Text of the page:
I should have made my comment more specific: what is the problem with
single namespace without ccTLDs and without per-country exceptions?
Thank you for asking. Harald Alvestrand and I had just this conversation
during the IETF IDN WG lifetime, about the point where the Chinese (CN,
TW, MO, SG), the Koreans (SK), and to a lesser extent, the Japanese (JP)
in the Chinese Domain Name Consoritum (CDNC) and/or the Joint Engineering
Taskforce (JET) found IETF consensus process inalterably for an ASCII
encoding of a naive transformation of a glyph repetoire (Unicode).
The CDNC et al were unable to get an intermediate mapping of the code
point repitoire, and proposed an alternative, scoped semantics for code
point equivalency classes.
That was your question right, what use is there for scoped semantics?
Perhaps none, but the CDNC/JET technical people I knew, and the policy
people I knew at the time were quite willing to accept all the flagday
issues for domain names characters in infrastructure that were outside
of the current repitoire.
I think everyone here knows what those issues are, and how great a cost
their resolution represents.
Per-country exceptions just creates more Balkanization of the
Internet, which hardly seems beneficial.
That was Harald's arguement, and as IETF Chair, it carried much more
weight than that of any other person I've ever known, in China or
outside of China.
The "principle of least surprise" ment that a zone file operator (in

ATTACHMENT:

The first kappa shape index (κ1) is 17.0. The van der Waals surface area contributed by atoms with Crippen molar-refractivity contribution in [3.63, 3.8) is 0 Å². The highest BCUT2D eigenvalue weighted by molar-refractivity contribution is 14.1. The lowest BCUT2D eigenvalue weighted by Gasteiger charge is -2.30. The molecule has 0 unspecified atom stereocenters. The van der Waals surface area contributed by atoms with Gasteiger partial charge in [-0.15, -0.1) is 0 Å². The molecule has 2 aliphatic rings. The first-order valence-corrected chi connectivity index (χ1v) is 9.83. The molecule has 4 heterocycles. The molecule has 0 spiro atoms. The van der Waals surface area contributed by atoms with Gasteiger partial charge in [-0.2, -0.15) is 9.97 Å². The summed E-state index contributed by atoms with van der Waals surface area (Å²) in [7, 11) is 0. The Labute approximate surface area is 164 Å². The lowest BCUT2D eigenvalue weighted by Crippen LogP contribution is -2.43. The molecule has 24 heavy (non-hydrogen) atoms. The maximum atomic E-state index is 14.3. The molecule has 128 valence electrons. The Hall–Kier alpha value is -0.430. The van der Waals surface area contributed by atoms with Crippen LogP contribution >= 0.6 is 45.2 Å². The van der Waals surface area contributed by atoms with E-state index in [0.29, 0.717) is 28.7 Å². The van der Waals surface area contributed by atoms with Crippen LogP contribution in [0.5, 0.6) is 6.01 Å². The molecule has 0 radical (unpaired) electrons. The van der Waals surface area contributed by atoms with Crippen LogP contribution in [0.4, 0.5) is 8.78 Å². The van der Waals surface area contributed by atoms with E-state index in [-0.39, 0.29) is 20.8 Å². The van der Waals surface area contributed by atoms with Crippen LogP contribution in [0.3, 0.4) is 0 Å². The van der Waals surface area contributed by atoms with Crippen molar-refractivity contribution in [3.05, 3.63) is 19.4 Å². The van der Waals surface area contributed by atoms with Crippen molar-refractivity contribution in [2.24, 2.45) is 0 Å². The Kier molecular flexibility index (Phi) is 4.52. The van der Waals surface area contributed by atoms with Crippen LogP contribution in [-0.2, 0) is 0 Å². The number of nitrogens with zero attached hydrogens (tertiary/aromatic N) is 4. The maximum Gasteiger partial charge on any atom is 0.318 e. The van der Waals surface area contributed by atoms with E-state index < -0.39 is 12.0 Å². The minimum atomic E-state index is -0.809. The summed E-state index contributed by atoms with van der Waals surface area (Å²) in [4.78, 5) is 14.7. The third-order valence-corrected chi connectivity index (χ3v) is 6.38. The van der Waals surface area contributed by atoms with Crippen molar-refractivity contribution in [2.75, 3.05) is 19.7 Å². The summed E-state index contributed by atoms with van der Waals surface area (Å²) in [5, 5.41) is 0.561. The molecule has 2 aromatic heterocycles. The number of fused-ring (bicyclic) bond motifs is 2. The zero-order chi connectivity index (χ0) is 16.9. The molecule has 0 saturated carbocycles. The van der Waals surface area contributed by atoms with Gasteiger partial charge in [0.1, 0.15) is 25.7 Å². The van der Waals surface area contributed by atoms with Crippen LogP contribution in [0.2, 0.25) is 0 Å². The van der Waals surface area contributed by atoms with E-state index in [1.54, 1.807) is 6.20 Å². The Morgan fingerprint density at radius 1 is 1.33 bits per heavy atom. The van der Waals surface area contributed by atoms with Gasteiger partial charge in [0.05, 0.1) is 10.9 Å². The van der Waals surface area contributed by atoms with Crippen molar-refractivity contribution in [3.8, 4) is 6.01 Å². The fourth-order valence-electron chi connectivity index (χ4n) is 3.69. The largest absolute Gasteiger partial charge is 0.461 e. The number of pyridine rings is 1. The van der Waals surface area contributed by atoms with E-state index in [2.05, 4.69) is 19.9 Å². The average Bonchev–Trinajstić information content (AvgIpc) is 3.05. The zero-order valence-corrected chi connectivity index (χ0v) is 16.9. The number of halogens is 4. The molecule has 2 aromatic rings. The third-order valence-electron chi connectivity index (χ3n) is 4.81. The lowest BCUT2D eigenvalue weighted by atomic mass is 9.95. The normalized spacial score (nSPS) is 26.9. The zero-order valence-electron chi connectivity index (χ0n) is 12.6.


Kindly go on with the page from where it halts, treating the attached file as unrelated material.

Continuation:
China) could not create an equivalency class a user (in Norway) would
be unlikely to predict.
I suppose I should mention that in mainland China, a simplified (modern)
form of Han characters are used, in the province of Taiwan, traditional
Han characters are used, in Korean some archaic Han characters are used,
and in Japan, in the Kanji writing system, some (other) archaic Han
characters are used, and in Vietnamese, still another set of Han characters
are used -- and there are scads of semantic equivalencies between these
different glyphs, all of which are in Unicode, without an equivalency class
And so we (or rather "they" since this is a North American list) do not
have domain names composed of end-user recognizable characters.
Oh. While in hospital in Beijing I asked all the medical staff (nurses,
doctors, etc.) if they were "OK with ASCII". Not one English speaker
was. Limited sample set, your milage may vary, season for taste, etc.
It is fellicitous, but the ICANN Registrar's Constituency list just a day
ago carried a request, nominally from ICANN President Paul Twomey, for a
Registrar with some interest and experience in the problem area to join
a President's mumble. I wrote he and Vint to see what they had in mind,
and I may as well use this note to prod them again.
They may simply mean that RACE needs to be re-euphamized and a few more
printer glyphs in Unicode need to be made less accessible to phishers.